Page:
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REVIEW: Park Square Kills It In Murder for Two

Park Square Theatre’s production of Murder for Two, which opened this evening, is a charming murder mystery musical comedy in the pantomime tradition. If you want more alliteration, it’s a funny fancy farce of fickleness and fanciful fare. The set is minimal, but the variety of charaters played by Andrea Wollenberg is legion and the investigation by Nic Delcambre’s Marcus Moscowicz is an entertaining way to spend the evening. Highbrow this is not, but it’s a pleasant chaser for dinner. Wollenberg and Delcambre’s singing voices are pleasant to listen to and the delivery agreeable.

As a showcase of what the still-new Andy Boss Thrust Stage can handle, Murder for Two shows both the strengths and the limitations. With action moving around the set so much (a feature of Randy Reyes’ excellent direction), it’s hard to not notice if you’re sitting behind one of the basement theatre’s support pillars. Theatregoers take note: If you do that once and aren’t happy, pick seats that are farther forward next time.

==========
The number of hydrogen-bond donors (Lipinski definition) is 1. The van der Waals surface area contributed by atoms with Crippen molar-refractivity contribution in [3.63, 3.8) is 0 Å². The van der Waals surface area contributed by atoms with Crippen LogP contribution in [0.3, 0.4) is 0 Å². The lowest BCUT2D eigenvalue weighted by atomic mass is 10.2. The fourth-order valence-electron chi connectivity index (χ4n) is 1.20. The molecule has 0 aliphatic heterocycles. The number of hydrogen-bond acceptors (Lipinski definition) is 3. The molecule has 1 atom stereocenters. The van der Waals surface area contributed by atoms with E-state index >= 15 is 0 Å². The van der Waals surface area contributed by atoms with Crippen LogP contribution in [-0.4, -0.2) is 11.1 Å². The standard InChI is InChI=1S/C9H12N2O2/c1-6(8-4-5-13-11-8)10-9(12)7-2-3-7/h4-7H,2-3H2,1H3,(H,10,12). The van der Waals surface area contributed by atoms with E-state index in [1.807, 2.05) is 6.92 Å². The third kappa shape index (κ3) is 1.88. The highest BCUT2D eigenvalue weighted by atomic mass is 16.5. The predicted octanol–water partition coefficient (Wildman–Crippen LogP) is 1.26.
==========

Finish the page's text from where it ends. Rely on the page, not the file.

Basil Considine
Basil Considine is the Performing Arts Editor and Senior Classical Music and Drama Critic at the <em>Twin Cities Arts Reader</em>. He was previously the Resident Classical Music and Drama Critic at the <em><a href="">Twin Cities Daily Planet</a></em> and remains an occasional contributing writer for <em><a href="">The Boston Musical Intelligencer</a></em> and <em>The Chattanoogan</em>. He holds a PhD in Music and Drama from Boston University, an MTS in Sacred Music from the BU School of Theology, and a BA in Music and Theatre from the University of San Diego. Basil was named one of <em>Musical America</em>'s <a href="">30 Professionals of the Year</a> in 2017.